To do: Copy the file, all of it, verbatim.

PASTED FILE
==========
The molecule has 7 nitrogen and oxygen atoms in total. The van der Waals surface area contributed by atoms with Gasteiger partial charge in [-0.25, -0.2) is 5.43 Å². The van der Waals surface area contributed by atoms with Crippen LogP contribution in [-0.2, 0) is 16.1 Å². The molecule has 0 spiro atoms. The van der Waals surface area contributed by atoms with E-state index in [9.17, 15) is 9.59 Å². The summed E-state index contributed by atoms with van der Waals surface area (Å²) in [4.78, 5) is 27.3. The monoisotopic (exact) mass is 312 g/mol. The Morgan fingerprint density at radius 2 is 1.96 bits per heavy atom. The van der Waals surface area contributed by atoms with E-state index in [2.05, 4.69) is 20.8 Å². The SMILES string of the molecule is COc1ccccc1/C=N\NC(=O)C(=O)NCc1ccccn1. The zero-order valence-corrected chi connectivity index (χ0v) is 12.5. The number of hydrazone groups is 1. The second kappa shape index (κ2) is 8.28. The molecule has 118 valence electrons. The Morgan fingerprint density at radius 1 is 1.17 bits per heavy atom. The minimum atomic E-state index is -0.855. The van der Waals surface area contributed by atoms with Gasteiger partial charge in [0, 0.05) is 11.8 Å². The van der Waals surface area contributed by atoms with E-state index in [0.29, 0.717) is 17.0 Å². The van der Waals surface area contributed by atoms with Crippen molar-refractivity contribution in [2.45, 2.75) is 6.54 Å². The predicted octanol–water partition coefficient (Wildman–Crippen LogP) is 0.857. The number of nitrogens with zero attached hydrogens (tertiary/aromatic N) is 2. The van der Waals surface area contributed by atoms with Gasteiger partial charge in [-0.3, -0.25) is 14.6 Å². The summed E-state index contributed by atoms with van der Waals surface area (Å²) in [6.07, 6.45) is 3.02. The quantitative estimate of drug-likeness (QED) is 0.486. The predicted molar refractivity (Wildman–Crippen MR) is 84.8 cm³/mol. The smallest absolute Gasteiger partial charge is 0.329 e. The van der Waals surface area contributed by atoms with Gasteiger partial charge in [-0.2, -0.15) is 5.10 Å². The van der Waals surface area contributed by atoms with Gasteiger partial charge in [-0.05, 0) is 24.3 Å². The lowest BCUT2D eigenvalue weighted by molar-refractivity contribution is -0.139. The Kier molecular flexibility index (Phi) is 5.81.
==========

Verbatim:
The molecule has 7 nitrogen and oxygen atoms in total. The van der Waals surface area contributed by atoms with Gasteiger partial charge in [-0.25, -0.2) is 5.43 Å². The van der Waals surface area contributed by atoms with Crippen LogP contribution in [-0.2, 0) is 16.1 Å². The molecule has 0 spiro atoms. The van der Waals surface area contributed by atoms with E-state index in [9.17, 15) is 9.59 Å². The summed E-state index contributed by atoms with van der Waals surface area (Å²) in [4.78, 5) is 27.3. The monoisotopic (exact) mass is 312 g/mol. The Morgan fingerprint density at radius 2 is 1.96 bits per heavy atom. The van der Waals surface area contributed by atoms with E-state index in [2.05, 4.69) is 20.8 Å². The SMILES string of the molecule is COc1ccccc1/C=N\NC(=O)C(=O)NCc1ccccn1. The zero-order valence-corrected chi connectivity index (χ0v) is 12.5. The number of hydrazone groups is 1. The second kappa shape index (κ2) is 8.28. The molecule has 118 valence electrons. The Morgan fingerprint density at radius 1 is 1.17 bits per heavy atom. The minimum atomic E-state index is -0.855. The van der Waals surface area contributed by atoms with Gasteiger partial charge in [0, 0.05) is 11.8 Å². The van der Waals surface area contributed by atoms with E-state index in [0.29, 0.717) is 17.0 Å². The van der Waals surface area contributed by atoms with Crippen molar-refractivity contribution in [2.45, 2.75) is 6.54 Å². The predicted octanol–water partition coefficient (Wildman–Crippen LogP) is 0.857. The number of nitrogens with zero attached hydrogens (tertiary/aromatic N) is 2. The van der Waals surface area contributed by atoms with Gasteiger partial charge in [-0.3, -0.25) is 14.6 Å². The summed E-state index contributed by atoms with van der Waals surface area (Å²) in [6.07, 6.45) is 3.02. The quantitative estimate of drug-likeness (QED) is 0.486. The predicted molar refractivity (Wildman–Crippen MR) is 84.8 cm³/mol. The smallest absolute Gasteiger partial charge is 0.329 e. The van der Waals surface area contributed by atoms with Gasteiger partial charge in [-0.2, -0.15) is 5.10 Å². The van der Waals surface area contributed by atoms with Gasteiger partial charge in [-0.05, 0) is 24.3 Å². The lowest BCUT2D eigenvalue weighted by molar-refractivity contribution is -0.139. The Kier molecular flexibility index (Phi) is 5.81.